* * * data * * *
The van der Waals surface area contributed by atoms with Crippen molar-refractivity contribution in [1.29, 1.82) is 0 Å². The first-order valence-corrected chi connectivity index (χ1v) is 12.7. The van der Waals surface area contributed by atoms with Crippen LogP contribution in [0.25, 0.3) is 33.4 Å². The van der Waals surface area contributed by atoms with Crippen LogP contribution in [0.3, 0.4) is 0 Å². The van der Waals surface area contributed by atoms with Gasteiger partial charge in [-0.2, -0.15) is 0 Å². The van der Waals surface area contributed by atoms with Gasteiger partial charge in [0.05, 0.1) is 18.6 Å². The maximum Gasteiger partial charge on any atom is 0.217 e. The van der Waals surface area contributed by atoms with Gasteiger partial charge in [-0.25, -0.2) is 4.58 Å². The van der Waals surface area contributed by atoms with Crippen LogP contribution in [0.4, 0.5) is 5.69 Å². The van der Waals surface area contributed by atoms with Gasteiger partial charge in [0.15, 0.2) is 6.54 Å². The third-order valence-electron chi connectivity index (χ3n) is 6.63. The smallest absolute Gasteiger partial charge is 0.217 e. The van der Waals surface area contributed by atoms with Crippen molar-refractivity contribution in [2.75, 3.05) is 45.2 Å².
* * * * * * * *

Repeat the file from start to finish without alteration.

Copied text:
The van der Waals surface area contributed by atoms with Crippen molar-refractivity contribution in [1.29, 1.82) is 0 Å². The first-order valence-corrected chi connectivity index (χ1v) is 12.7. The van der Waals surface area contributed by atoms with Crippen LogP contribution in [0.25, 0.3) is 33.4 Å². The van der Waals surface area contributed by atoms with Crippen LogP contribution in [0.3, 0.4) is 0 Å². The van der Waals surface area contributed by atoms with Gasteiger partial charge in [-0.2, -0.15) is 0 Å². The van der Waals surface area contributed by atoms with Gasteiger partial charge in [0.05, 0.1) is 18.6 Å². The maximum Gasteiger partial charge on any atom is 0.217 e. The van der Waals surface area contributed by atoms with Gasteiger partial charge in [-0.25, -0.2) is 4.58 Å². The van der Waals surface area contributed by atoms with Crippen LogP contribution in [0.4, 0.5) is 5.69 Å². The van der Waals surface area contributed by atoms with Gasteiger partial charge in [0.15, 0.2) is 6.54 Å². The third-order valence-electron chi connectivity index (χ3n) is 6.63. The smallest absolute Gasteiger partial charge is 0.217 e. The van der Waals surface area contributed by atoms with Crippen molar-refractivity contribution in [2.75, 3.05) is 45.2 Å².